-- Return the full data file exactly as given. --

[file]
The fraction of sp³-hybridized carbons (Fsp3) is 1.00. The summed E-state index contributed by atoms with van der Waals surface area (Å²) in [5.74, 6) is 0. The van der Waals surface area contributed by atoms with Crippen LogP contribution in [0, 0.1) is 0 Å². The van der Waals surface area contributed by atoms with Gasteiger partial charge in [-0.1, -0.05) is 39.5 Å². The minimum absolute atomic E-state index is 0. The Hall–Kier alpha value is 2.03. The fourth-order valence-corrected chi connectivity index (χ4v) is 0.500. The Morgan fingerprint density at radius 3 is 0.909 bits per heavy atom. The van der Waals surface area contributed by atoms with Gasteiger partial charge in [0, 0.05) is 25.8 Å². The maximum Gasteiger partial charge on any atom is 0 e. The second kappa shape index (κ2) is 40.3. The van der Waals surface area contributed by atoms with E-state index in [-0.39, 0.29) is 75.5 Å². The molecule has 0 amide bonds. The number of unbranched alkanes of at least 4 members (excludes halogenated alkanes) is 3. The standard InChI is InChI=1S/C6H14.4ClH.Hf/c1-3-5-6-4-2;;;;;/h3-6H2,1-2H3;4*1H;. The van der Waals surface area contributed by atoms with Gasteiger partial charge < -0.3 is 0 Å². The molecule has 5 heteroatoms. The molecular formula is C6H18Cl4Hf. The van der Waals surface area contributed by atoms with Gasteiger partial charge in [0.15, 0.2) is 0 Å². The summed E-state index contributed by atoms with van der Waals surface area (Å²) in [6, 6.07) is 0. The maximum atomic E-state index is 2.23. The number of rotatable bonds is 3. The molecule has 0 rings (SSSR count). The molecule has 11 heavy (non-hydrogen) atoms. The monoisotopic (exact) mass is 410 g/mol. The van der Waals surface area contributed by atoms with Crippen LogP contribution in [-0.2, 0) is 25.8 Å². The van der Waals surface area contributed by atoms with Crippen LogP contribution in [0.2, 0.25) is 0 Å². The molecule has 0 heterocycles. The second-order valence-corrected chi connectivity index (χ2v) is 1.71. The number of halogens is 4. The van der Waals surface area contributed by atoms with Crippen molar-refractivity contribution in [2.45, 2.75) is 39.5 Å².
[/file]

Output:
The fraction of sp³-hybridized carbons (Fsp3) is 1.00. The summed E-state index contributed by atoms with van der Waals surface area (Å²) in [5.74, 6) is 0. The van der Waals surface area contributed by atoms with Crippen LogP contribution in [0, 0.1) is 0 Å². The van der Waals surface area contributed by atoms with Gasteiger partial charge in [-0.1, -0.05) is 39.5 Å². The minimum absolute atomic E-state index is 0. The Hall–Kier alpha value is 2.03. The fourth-order valence-corrected chi connectivity index (χ4v) is 0.500. The Morgan fingerprint density at radius 3 is 0.909 bits per heavy atom. The van der Waals surface area contributed by atoms with Gasteiger partial charge in [0, 0.05) is 25.8 Å². The maximum Gasteiger partial charge on any atom is 0 e. The second kappa shape index (κ2) is 40.3. The van der Waals surface area contributed by atoms with E-state index in [-0.39, 0.29) is 75.5 Å². The molecule has 0 amide bonds. The number of unbranched alkanes of at least 4 members (excludes halogenated alkanes) is 3. The standard InChI is InChI=1S/C6H14.4ClH.Hf/c1-3-5-6-4-2;;;;;/h3-6H2,1-2H3;4*1H;. The van der Waals surface area contributed by atoms with Gasteiger partial charge < -0.3 is 0 Å². The molecule has 5 heteroatoms. The molecular formula is C6H18Cl4Hf. The van der Waals surface area contributed by atoms with Gasteiger partial charge in [0.15, 0.2) is 0 Å². The summed E-state index contributed by atoms with van der Waals surface area (Å²) in [6, 6.07) is 0. The maximum atomic E-state index is 2.23. The number of rotatable bonds is 3. The molecule has 0 rings (SSSR count). The molecule has 11 heavy (non-hydrogen) atoms. The monoisotopic (exact) mass is 410 g/mol. The van der Waals surface area contributed by atoms with Crippen LogP contribution in [-0.2, 0) is 25.8 Å². The van der Waals surface area contributed by atoms with Crippen LogP contribution in [0.2, 0.25) is 0 Å². The molecule has 0 heterocycles. The second-order valence-corrected chi connectivity index (χ2v) is 1.71. The number of halogens is 4. The van der Waals surface area contributed by atoms with Crippen molar-refractivity contribution in [2.45, 2.75) is 39.5 Å².